Australian Museum Journal A revision of the genus Lomanella Pocock and its implications for family level classification in the Travunioidea (Arachnida: Opiliones: Triaenonychidae)

Shortform:
Hunt and Hickman, 1993, Rec. Aust. Mus. 45(1): 81–119
Author(s):
Hunt, Glenn S.; Hickman, J. L.
Year published:
1993
Title:
A revision of the genus Lomanella Pocock and its implications for family level classification in the Travunioidea (Arachnida: Opiliones: Triaenonychidae)
Serial title:
Records of the Australian Museum
Volume:
45
Issue:
1
Start page:
81
End page:
119
DOI:
10.3853/j.0067-1975.45.1993.131
Language:
English
Date published:
19 March 1993
Cover date:
19 March 1993
ISSN:
0067-1975
CODEN:
RAUMAJ
Publisher:
The Australian Museum
Place published:
Sydney, Australia
Subjects:
ARACHNIDA; TAXONOMY
Digitized:
05 February 2009
Reference number:
131
EndNote package:
EndNote file
Title page:
Title page (89kb PDF)
Complete work:
Complete work (5760kb PDF)

Abstract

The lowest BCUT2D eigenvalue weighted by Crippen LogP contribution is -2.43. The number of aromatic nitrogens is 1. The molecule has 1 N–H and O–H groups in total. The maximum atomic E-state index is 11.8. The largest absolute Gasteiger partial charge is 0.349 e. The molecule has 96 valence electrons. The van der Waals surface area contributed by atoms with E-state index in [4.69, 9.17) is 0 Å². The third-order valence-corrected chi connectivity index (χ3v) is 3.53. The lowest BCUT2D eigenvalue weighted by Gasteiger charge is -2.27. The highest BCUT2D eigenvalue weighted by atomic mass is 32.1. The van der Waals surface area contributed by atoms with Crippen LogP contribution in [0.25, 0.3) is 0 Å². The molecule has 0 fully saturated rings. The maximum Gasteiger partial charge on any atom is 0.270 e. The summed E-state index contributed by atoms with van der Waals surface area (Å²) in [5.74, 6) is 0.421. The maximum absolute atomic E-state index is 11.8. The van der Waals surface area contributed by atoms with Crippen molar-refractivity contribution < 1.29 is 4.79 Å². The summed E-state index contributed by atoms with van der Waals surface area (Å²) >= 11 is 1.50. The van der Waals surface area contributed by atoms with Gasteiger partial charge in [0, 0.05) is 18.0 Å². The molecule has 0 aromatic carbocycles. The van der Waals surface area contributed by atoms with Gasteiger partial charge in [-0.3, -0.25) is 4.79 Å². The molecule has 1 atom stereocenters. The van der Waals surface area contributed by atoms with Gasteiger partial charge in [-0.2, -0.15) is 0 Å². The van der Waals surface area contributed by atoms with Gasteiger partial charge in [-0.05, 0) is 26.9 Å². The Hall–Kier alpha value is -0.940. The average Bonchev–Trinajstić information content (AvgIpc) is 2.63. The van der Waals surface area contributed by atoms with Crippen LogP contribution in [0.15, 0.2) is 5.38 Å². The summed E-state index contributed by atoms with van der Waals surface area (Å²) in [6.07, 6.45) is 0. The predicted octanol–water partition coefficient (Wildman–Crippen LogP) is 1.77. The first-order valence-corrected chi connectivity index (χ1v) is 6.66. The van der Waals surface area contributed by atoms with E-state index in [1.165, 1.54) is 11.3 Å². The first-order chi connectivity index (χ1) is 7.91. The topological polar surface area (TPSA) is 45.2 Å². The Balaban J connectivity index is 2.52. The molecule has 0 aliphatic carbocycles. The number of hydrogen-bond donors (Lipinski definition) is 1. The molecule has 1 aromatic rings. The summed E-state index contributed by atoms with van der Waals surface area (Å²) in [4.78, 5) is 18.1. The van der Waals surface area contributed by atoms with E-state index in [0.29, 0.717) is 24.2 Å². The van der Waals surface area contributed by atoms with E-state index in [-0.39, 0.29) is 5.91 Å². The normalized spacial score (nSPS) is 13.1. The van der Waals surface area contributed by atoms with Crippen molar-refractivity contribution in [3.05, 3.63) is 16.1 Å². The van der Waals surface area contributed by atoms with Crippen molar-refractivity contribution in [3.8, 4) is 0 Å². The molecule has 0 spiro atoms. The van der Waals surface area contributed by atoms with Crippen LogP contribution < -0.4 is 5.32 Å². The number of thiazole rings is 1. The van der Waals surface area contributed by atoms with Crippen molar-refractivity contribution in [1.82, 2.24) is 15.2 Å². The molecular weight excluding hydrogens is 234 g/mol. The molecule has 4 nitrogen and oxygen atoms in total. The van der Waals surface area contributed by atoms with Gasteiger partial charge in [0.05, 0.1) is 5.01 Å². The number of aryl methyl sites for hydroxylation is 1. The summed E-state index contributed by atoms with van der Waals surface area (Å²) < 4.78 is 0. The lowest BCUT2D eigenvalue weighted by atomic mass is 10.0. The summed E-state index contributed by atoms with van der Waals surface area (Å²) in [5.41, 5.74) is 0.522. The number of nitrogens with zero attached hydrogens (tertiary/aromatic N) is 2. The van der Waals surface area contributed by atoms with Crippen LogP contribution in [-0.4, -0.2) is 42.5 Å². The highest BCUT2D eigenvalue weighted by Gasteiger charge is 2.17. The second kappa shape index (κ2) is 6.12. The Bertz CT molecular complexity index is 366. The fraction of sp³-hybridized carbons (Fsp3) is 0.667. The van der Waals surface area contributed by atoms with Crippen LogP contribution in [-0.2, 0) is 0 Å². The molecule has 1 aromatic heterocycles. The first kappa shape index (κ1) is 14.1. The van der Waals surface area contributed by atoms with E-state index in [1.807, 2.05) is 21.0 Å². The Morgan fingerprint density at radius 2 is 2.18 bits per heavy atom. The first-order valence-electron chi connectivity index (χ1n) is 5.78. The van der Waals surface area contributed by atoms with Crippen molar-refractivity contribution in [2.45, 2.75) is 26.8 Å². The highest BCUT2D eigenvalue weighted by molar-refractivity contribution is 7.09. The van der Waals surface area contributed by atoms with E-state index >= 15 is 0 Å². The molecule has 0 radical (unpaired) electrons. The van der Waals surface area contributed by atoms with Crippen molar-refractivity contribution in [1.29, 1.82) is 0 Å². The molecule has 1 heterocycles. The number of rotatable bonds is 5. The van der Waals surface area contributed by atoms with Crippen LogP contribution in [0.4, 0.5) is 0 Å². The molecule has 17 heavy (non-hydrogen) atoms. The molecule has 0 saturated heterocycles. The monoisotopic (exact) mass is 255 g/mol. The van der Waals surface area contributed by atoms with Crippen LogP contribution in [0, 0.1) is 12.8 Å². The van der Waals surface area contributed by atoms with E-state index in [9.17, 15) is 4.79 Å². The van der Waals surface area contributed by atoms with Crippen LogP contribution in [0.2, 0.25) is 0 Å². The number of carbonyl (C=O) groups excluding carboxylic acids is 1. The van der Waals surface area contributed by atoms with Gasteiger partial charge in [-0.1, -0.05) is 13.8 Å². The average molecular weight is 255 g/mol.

Genus Lomanella Pocock, 1903 is redescribed for type species, L. raniceps Pocock, and 18 other species. One new combination is established: L. inermis (Callihamus) (Roewer, 1931). Four species groups are recognised on morphological grounds for the six previously described species and 13 new species: L. raniceps species group comprises L. raniceps, L. atrolutea Roewer, 1915, L. inermis (Roewer, 1931), L. kallista Forster, 1949, L. ambulatorio n.sp., L. balooki n.sp., and L. promontorium n.sp.; L. insolentia species group comprises L. insolentia n.sp., L. revelata n.sp., L. troglophilia n.sp., and L. alata n.sp.; L. exigua species group comprises L. exigua V.V. Hickman, 1958, L. parva Forster, 1955, L. browni n.sp., L. thereseae n.sp., L. troglodytes n.sp., L. quasiparva n.sp., and L. blacki n.sp.; and the L. peltonychium species group comprises a single species, L. peltonychium n.sp. A lectotype male and paralectotype female are designated for L. atrolutea. A key to males is provided. Within the genus, tarsal claws of legs III and IV range from a simple trifurcating claw typical of many triaenonychids, to a complex multiply-branched peltonychium. There is also simplification of penis structure within species of Lomanella. The significance of both claw and penis structure to family level classification in the Travunioidea is discussed and it is shown that a subfamily classification of the Triaenonychidae based on claw morphology is difficult to sustain. Three species are known to inhabit caves including a second totally eyeless triaenonychid. The penis of Nucina silvestris V.V. Hickman is redescribed as it shows reduction in plates parallelling that in some Lomanella spp.